CASE STUDY: Land tenure issues in resettlement: Repatriation to Tigray region of Ethiopia
Case Study Land Tenure Issues in Resettlement:
Repatriation to Tigray Region of Ethiopia
Source: Hammond, Laura, "Returnees in Humera, Situation Report",
United Nations Emergencies Unit for Ethiopia, May 1994
Of Ethiopia's population of 50 million, more than 80% survive by
subsistence farming. Today, Tigray region of northern Ethiopia suffers from
shortages of tenable land. Many people left the country during the civil war
which besieged Tigray for 18 years, ending in May of 1991. Despite this
outmigration, the population continued to expand and abandoned land was
reallocated by the communities. Further, due to extensive deforestation and
erosion, traditionally farmed land has become less productive. Pressure on land
has now increased as those who left during the war are returning to their
homeland and wish to become self-sufficient.
In June of 1993,12,000 refugees returned from the Sudan and were
resettled in three settlement areas near the border town of Humera in Tigray.
Most of the returnees who had left Ethiopia 8-12 years before were originally
from the mountainous "highlands" in Tigray region, however, land shortages in
those areas precluded settlement there. The Humera area is a lowland fertile
farming center which has produced sesame, sorghum and cotton for export. In
April of 1994,2,200 additional returnees came to live near Humera.
In the absence of a formal land tenure policy, informal
unwritten policies now direct the allocation of land. Sources of land include
large tracts of idle land from state farms left over from the former regime and
large tracts of uncleared but arable land. The former refugees, however, were
not the only people demanding land. Some investors who had a stake in the land
near Humera but left during the war, had returned to lease land from the
government. Small farmers could borrow land from the investors and pay back
their loans with cash or harvest. The allocation system initially worked in
favor of the investors who, with their funds and mechanized systems, could
profit from the large plots of cleared land.
Many of the returnee farmers had learned how to farm lowland
crops in the Sudan. However, the land initially given to a large proportion of
the returnees was located 50 kilometers from their village. Although it was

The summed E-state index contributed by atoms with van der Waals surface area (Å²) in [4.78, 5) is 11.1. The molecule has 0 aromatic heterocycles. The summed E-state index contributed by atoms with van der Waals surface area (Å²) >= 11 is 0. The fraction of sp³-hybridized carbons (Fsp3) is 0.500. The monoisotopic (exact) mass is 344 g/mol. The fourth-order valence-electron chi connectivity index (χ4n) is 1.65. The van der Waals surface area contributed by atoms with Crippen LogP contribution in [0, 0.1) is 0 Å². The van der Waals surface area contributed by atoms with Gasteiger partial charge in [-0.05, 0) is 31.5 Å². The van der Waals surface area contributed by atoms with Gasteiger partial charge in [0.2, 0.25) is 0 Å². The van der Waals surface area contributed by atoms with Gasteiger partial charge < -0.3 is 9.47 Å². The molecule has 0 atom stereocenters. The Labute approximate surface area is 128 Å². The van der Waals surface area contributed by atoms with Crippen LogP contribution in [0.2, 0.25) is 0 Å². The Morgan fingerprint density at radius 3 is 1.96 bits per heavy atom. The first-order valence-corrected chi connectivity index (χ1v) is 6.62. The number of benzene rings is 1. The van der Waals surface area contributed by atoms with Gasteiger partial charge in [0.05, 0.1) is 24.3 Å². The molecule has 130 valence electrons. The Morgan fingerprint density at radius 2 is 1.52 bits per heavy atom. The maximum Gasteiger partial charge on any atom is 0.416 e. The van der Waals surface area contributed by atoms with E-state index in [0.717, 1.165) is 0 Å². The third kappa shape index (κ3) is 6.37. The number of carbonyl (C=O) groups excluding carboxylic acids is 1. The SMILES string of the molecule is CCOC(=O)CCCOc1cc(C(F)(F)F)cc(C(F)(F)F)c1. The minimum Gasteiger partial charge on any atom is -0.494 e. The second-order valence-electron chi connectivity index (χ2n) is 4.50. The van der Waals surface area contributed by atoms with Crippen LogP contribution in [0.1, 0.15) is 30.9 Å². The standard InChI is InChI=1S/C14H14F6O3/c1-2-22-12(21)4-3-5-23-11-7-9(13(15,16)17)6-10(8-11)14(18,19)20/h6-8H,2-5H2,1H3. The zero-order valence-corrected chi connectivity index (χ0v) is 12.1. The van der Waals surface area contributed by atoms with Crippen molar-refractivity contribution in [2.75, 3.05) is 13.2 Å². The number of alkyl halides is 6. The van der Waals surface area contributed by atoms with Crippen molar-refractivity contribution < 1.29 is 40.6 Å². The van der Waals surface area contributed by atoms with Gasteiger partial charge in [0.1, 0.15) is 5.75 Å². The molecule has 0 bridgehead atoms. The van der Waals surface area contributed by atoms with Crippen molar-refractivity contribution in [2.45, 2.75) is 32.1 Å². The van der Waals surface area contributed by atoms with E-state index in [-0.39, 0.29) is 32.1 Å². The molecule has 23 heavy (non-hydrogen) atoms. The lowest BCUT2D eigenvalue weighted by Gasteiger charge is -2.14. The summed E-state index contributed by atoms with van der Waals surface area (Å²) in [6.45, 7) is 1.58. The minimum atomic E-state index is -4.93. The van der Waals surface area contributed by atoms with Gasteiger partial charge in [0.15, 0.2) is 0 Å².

already cleared, the great distance made it excessively time consuming for the
farmers to attend their fields. They were not able to adequately guard or work
the fields and many had to pay rent to store crops that could not be carried
home. Other plots of allocated land were closer to the villages but uncleared,
and then later claimed by the men who had worked to clear it, a labor intensive
process requiring up to three months.
Women heads of households who had never owned land were given
land, but most were unable to benefit as the system favored able bodied men who
were able to leave their households for a week at a time to tend the fields and
to clear the uncleared land. Women had never traditionally worked land but only
helped in the harvesting. The elderly and other vulnerable groups were also at a
disadvantage and many people remained dependent on relief assistance throughout
The local and regional governments faced difficult problems in
dealing with the inequities. They took positive steps toward a solution but
there was a risk that policies would be overridden by future national land
legislation. Efforts were directed at providing returnees with land closer to
their villages and allocating cleared land to women and vulnerable groups. The
tenure situation for the area's original residents was also in question and the
host community felt the pressure of the returnees on the natural resource base.
Nearly a half million building poles had been harvested from the local natural
forests. Due to a scarcity of land use information, the Tigray Development
Association conducted a comprehensive land use study which should provide
recommendations for improving land allocation and agricultural practices.